Comment by Luara on August 7, 2014 at 1:55pm

The believer is pretending and gets to a point of believing their own delusions. As a believer some of us were aware that certain ones were pretending or claiming something that didn't happen and was not true.

A socially constructed reality, you mean? 

That makes sense.  People are very susceptible to how others around them see the world.

Comment by Michael Penn on August 7, 2014 at 1:40pm

Maybe as an ex believer you can shed light on this. Yes I can. I've said it already. The believer is pretending and gets to a point of believing their own delusions. As a believer some of us were aware that certain ones were pretending or claiming something that didn't happen and was not true. If you get into the inner circle of believers you find this sort of thing. Possibly the one you were secretly talking about realized they didn't fit in and that was why they made the claims they did. They wanted to be like you. We thought they were funny or weird. Once you get out of religion you realize that all of you were pretending. As a believer you could see this odd one pretending but you were not aware that everyone is pretending until you got out of religion yourself.

It's kind of like one believer says "Casper the Friendly Ghost is setting beside me now."

Later another one claims Casper is by him now and Casper is eating an apple.

You have to consider that in my holy roller church days there was even people who claimed they died in the service that night, then were brought back by prayers of other members. What the hell kind of nutjobs are these?

Comment by Future on August 7, 2014 at 1:22pm
I have faith that every morning when I get out of bed in my dark room, the floor will be there to save me from falling to a horrible death. Some kinds of faith are so entirely reasonable that we don't even think about them. Then there's religion ...
Comment by Grinning Cat on August 7, 2014 at 12:45pm

a suggested revision:  "Faith is feeling you know something you don't [or can't] know".

I agree that it's usually not a conscious pretense. The essence here seems to be misplaced confidence, different from beliefs with plenty of justification such as that the sun will rise in the morning, or that gravity will continue to work.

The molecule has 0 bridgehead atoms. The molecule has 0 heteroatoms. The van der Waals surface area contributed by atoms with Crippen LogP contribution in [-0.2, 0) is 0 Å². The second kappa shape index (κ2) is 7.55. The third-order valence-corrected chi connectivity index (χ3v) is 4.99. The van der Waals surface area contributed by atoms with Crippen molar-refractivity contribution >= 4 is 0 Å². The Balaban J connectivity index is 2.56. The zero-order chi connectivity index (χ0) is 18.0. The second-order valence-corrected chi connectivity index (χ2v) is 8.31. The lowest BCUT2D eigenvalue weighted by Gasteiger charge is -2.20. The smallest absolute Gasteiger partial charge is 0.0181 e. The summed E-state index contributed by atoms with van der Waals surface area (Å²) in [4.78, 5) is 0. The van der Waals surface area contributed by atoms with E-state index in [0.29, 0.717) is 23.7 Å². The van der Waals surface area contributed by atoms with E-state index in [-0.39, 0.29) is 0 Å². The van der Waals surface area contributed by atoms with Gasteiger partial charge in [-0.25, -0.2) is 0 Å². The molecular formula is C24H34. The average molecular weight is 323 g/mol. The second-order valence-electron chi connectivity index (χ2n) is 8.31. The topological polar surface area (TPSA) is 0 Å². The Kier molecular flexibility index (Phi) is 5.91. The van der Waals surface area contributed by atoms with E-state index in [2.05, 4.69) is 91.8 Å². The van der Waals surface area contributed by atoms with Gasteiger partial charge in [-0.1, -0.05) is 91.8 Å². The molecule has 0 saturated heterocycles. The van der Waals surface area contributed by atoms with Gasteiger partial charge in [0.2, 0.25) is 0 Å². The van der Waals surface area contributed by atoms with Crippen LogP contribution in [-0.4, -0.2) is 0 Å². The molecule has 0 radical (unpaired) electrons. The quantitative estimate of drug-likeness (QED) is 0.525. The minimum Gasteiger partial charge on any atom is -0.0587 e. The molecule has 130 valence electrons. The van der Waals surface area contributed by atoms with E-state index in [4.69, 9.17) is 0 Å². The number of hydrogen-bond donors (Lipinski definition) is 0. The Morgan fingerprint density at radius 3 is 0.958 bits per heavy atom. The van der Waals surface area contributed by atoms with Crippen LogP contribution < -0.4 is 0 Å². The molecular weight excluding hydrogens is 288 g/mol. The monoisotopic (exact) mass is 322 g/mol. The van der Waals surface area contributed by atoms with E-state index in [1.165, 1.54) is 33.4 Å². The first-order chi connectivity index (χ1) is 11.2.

Comment by Luara on August 7, 2014 at 12:28pm

The believer is indeed pretending

Maybe as an ex-believer you can shed light on this.  What do you mean by pretending to know?   As a believer you weren't aware of pretending, were you?  After you deconverted, you realized you had been pretending? 

Comment by Asa Watcher on August 7, 2014 at 11:33am

Faith vs LACK of faith is the essential difference between theists and atheists.

The difference has nothing to do with “belief”.

We all (theists and atheists alike) “believe” the sun will appear over the eastern horizon in the morning and disappear below the western horizon in the evening. . . (Except for those who have faith that the rooster crowing causes the sun to appear).

Atheists and theists probably agree on 99% of what is “believed”.

It’s that 1% based on faith where the difference is so profound.  

So my suggestion to my fellow atheists is, when engaged in conversation, to be aware of the difference between “faith” and “belief”.  For example, when someone says “I don’t believe in god”, correct them by saying something like:  “Actually what you mean is that you don’t have faith in the existence of a supreme being”.  Likewise, when someone says: “I believe in god” they should be made to understand that what they really mean is “I have FAITH in the existence of a supreme being”.

In this manner, we can guide the conversation to the essence of the difference between atheists and theists which is their adoption of FAITH.  In that manner, the conversation can examine  “essence” rather than ephemera about whether or not there is a god (which is simply an object of faith).

Comment by Michael Penn on August 5, 2014 at 6:46pm

Joan, I agree with you, Boghossian, and Luara so far. The problem here is that our information age has sped everything up. When I was a young man "faith" simply meant that you believed in god. Every time you wanted some miraculous thing done in or out of church you just had "faith" that god would do it. That was the end of the story.

Today due to the static nature of the bible and scripture, science is all around us and the theist is pressed for change as well. He has none and becomes frantic. He invents new definitions for "faith" and uses it in totally new sentence structure to explain his "faith." This becomes a big deal because the theist has no place else to go. He feels trapped and has already went into apologetics to set up his god and the miracles of his wish book as if they exist in another world outside of space and time as we know it. Next he has his god popping in and out of our space and his (god's) at will and leaving no evidence.

How is this possible? It isn't. The believer is indeed pretending, but sometimes they get to the point of believing their own delusions.